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Benson J. Lossing, Pictorial Field Book of the Civil War. Volume 2., Chapter 18: Lee's invasion of Maryland, and his retreat toward Richmond. (search)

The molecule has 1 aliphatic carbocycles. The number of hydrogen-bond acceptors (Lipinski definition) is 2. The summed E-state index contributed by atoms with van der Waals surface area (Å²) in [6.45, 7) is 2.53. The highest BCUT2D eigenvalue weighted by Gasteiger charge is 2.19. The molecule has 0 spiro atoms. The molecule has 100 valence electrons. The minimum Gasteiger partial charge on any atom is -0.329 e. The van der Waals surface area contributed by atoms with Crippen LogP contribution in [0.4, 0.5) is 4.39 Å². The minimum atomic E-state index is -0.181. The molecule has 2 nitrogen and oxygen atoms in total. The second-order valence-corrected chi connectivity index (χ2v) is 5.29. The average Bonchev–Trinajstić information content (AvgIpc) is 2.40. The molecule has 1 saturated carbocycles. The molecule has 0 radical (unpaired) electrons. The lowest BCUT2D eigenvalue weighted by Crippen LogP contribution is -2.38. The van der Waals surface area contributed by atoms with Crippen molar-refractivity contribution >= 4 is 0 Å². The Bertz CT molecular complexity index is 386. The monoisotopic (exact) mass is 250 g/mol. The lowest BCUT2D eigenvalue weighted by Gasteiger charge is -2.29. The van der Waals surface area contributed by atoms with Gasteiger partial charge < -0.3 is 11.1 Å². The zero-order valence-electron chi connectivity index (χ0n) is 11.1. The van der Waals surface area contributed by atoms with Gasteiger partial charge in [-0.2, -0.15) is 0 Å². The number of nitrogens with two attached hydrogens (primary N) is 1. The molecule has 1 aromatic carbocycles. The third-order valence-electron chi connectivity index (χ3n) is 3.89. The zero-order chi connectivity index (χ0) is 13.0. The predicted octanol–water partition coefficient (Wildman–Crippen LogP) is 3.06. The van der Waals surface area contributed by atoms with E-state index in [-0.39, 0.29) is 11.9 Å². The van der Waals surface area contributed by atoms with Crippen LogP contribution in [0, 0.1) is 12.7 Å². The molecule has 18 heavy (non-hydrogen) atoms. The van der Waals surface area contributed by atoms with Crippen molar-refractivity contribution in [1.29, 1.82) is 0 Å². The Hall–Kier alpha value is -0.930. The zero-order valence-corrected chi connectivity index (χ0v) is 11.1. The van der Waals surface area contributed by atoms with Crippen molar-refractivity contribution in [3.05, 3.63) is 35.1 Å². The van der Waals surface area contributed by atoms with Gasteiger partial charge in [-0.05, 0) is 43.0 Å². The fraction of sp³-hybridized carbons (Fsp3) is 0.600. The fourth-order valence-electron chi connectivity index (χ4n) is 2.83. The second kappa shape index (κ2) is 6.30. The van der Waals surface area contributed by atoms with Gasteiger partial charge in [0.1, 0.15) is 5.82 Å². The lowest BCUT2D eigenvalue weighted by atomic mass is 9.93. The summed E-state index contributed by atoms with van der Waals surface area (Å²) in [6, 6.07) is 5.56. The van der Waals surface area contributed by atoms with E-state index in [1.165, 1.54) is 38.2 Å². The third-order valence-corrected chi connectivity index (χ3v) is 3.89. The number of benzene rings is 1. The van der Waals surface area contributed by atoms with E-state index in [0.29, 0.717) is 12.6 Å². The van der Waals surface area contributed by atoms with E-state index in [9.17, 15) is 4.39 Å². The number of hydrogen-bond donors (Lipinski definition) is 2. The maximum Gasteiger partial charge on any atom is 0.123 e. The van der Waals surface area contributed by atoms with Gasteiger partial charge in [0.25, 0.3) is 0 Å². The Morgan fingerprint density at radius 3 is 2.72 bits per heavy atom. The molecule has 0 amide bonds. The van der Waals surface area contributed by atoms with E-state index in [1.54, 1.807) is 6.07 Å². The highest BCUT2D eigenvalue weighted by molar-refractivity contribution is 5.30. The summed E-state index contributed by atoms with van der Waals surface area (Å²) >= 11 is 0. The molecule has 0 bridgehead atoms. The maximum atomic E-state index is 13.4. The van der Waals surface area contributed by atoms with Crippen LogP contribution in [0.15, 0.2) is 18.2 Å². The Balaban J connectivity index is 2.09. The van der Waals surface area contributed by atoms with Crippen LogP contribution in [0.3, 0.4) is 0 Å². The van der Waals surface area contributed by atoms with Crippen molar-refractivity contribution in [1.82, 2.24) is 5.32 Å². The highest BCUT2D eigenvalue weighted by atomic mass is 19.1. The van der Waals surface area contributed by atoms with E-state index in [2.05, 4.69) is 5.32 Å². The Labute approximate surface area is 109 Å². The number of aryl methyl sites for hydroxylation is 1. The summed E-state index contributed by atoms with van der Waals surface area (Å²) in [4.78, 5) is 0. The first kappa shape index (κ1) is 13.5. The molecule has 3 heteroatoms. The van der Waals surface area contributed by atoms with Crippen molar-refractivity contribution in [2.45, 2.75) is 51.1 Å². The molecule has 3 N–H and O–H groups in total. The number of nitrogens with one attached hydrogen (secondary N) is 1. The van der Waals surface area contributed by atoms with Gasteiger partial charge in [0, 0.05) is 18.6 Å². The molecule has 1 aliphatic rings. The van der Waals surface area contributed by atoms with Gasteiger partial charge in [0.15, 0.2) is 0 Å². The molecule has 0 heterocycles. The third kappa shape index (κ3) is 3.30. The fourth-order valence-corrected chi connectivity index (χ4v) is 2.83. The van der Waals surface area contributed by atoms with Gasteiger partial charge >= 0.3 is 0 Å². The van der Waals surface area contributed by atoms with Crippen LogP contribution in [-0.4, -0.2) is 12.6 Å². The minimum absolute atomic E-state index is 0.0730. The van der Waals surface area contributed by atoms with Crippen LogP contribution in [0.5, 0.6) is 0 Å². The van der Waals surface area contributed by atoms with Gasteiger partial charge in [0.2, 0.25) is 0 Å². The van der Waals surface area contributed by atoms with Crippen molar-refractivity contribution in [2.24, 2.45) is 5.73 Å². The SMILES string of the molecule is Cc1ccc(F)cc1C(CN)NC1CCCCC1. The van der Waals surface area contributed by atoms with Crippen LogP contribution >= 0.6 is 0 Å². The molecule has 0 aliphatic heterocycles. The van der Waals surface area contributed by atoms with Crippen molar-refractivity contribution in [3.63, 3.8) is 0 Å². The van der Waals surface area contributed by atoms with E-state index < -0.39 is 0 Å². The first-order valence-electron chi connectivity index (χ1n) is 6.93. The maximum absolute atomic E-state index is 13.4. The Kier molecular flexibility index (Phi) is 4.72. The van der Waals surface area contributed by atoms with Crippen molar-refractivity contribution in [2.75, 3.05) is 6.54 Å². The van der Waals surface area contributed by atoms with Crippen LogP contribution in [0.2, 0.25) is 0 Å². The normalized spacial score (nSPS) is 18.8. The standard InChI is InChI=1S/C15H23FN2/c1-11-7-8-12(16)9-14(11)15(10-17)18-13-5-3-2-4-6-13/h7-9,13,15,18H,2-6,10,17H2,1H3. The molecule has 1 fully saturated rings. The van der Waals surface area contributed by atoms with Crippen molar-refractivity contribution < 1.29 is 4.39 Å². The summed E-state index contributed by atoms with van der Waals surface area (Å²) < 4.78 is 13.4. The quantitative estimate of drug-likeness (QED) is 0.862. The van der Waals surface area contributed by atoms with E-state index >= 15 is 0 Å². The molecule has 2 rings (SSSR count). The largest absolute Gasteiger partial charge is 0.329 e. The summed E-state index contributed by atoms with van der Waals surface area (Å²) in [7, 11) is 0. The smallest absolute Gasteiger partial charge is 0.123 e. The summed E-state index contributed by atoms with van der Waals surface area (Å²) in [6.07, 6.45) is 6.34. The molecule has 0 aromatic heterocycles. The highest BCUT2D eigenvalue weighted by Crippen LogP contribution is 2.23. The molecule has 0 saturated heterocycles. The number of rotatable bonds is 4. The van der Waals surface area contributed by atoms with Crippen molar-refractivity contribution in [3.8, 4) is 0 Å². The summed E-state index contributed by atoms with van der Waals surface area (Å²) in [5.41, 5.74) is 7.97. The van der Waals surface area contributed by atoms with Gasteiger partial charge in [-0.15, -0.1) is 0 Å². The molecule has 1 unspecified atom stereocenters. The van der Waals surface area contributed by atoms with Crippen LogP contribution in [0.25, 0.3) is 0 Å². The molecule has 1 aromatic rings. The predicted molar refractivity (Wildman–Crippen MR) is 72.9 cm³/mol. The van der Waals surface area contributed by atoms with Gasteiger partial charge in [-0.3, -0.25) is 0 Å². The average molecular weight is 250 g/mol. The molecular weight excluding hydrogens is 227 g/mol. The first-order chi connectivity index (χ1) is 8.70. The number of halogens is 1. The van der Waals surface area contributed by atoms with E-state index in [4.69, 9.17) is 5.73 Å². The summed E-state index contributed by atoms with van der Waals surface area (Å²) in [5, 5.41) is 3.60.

irection, but failed; while Lee, with the great body of his troops, had retired to Gordonsville. Sumner led the movement Nov. 15. down the left bank of the Rappahannock, toward Falmouth, opposite Fredericksburg, with the expectation of crossing the river at once, and taking possession of the city and the commanding heights in ficers was held on the evening of the 12th, when Burnside submitted his plan of attack the next morning, which was for the whole force on the south bank of the Rappahannock to advance, and, by sudden assaults along the whole line, attempt to penetrate and carry the fortified heights occupied by the Confederates. Wall at the fooorted in his opposition to the proposed movement by nearly every general officer; and it was finally determined to withdraw the troops to the north bank of the Rappahannock. For two days Dec. 14-15. they remained on the Fredericksburg side, while Lee, evidently ignorant of the real weakness and peril of his foe, fortunately main